March 5, 2015
Borders, Bullies and Global Health
Posted on Apr 20, 2007
By Scott Tucker
What do the numbers really tell us?
Prime Minister Howard’s comments came soon after Health Minister Tony Abbott asked a committee of chief health officials to consider new national policies for people living with HIV and AIDS. In turn, that request followed two highly publicized cases of HIV-positive men accused of trying to spread the disease.
All people over the age of 15 who apply for permanent residence in Australia are tested for HIV, and people under that age are tested if either of their parents is HIV-positive. People under 15 are also tested if there is medical reason to consider a possible infection, or if the applicant is seeking specific kinds of visas related to adoption or an unaccompanied humanitarian visa. Spouses, life partners and family members of citizens are generally given special consideration.
According to an April 14 article in The Australian, “A 2005 study on HIV and migration in Australia found that many migrants found out about their HIV-positive status only after undergoing the Immigration Department health check.”
Square, Site wide
Figures suggesting a sharp rise in the number of HIV-positive immigrants are now disputed by some leading AIDS and healthcare groups in Australia. Bronwyn Pike, health minister for the state of Victoria, had been widely quoted as stating that the number of interstate residents and immigrants arriving in the state with HIV had risen from 16 in 2004 to 70 in 2006. But Baxter of the Australian Federation of AIDS Organisations said in a Sky News broadcast, “The Victorian minister has given a completely misleading account of these figures.” According to Baxter, only 20 people were diagnosed with HIV overseas and most were born in Australia or New Zealand.
Even when considering this number, the executive director of the Victorian AIDS Council, Mike Kennedy, said “that more than half of those  were born in Australia or New Zealand, which brings the number down to nine [who were born overseas].” An Australian born overseas who contracted HIV in Australia and was later diagnosed out of that country would have be included in that figure. As Kennedy concluded, “The numbers might be really, really tiny.”
The numbers simply do not approach any standard of good science. But numbers alone cannot be expected to tell the story of HIV and immigration anywhere on Earth; one must know the stories behind the numbers. Epidemiology may not be an absolutely exact science, but it is a science requiring a much higher level of evidence and approximations.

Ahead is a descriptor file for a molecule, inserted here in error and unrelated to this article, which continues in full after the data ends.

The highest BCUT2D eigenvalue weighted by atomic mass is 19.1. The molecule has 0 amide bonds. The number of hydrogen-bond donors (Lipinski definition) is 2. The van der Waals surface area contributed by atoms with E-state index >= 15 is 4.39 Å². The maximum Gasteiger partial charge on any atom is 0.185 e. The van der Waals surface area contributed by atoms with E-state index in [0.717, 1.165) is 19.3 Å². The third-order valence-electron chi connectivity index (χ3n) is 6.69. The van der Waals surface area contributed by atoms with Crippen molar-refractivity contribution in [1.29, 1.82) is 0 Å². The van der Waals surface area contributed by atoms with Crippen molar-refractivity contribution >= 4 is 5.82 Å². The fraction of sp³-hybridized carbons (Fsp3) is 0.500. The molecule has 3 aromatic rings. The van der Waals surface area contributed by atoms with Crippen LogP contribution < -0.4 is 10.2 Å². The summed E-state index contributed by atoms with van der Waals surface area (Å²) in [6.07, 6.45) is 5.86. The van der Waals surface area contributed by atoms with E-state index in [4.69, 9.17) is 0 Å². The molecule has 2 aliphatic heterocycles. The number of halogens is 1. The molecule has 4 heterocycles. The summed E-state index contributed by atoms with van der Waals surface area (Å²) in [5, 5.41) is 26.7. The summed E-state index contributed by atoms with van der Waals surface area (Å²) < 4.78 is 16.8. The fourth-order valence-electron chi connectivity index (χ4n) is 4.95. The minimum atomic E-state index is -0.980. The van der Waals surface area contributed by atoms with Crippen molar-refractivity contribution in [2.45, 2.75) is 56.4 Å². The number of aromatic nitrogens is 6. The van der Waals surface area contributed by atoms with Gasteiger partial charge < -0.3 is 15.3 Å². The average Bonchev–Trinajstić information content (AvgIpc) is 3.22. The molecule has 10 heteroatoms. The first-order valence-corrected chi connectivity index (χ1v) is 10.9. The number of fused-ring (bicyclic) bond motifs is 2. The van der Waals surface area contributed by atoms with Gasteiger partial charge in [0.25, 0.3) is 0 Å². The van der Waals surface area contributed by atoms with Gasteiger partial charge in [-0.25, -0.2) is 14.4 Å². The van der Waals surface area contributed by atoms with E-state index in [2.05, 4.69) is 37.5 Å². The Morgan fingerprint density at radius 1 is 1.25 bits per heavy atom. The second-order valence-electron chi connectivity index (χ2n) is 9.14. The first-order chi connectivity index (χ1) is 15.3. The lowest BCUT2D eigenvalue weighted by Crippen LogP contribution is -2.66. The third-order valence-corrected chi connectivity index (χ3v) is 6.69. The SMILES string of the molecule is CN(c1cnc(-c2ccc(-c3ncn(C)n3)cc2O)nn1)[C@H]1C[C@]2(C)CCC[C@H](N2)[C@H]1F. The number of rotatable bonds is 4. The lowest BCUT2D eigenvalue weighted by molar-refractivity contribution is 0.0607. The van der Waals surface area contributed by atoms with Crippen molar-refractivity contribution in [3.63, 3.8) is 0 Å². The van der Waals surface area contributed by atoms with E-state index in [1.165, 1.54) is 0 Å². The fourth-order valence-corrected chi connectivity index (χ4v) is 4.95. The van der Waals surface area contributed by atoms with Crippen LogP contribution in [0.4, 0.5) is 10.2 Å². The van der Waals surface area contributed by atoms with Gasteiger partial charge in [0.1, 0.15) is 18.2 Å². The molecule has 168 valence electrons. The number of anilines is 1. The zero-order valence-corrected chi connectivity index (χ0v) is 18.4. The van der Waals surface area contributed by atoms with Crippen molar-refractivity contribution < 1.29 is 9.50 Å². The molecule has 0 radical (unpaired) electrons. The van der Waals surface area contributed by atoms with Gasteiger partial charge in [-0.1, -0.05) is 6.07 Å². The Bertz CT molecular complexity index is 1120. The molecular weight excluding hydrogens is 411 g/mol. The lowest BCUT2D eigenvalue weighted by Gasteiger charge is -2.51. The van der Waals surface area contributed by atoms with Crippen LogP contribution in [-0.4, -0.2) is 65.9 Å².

White Australia: an old ghost revisiting?
In 1998, Prime Minister Howard argued for greater immigration restrictions and acknowledged later (in tortured syntax worthy of his friend Dubya) that he had paid a political price for his views:
The “White Australia Policy” is a catch-all term to encompass the laws and regulations restricting nonwhite immigration to Australia from about 1900 to the early 1970s. White Australia also refers to the historical campaigns designed to promote white immigration in the same period. By the 1940s this brand of racial populism was pulling apart and fragmenting, and legal reforms opened the way for greater nonwhite and non-British immigration. The Australian government passed the 1975 Racial Discrimination Act in that year, which officially removed many of the old racist barriers to immigration.
The labor movement in Australia has both a troubling and marvelous history. As in the United States, racial divisions often ran right through the working classes. Though examples and episodes of solidarity across racial lines are part of Australia’s union and labor history, the “native” labor movement also began a series of protests against “foreign” workers in the 1870s and 1880s. Many of the workers considered non-Australian were Pacific Islanders. These “Kanakas” were brought into Australia as indentured workers. Asian workers, including many Chinese, were subjected to low wages and poor working conditions. They faced racial exclusion from most major unions at that time.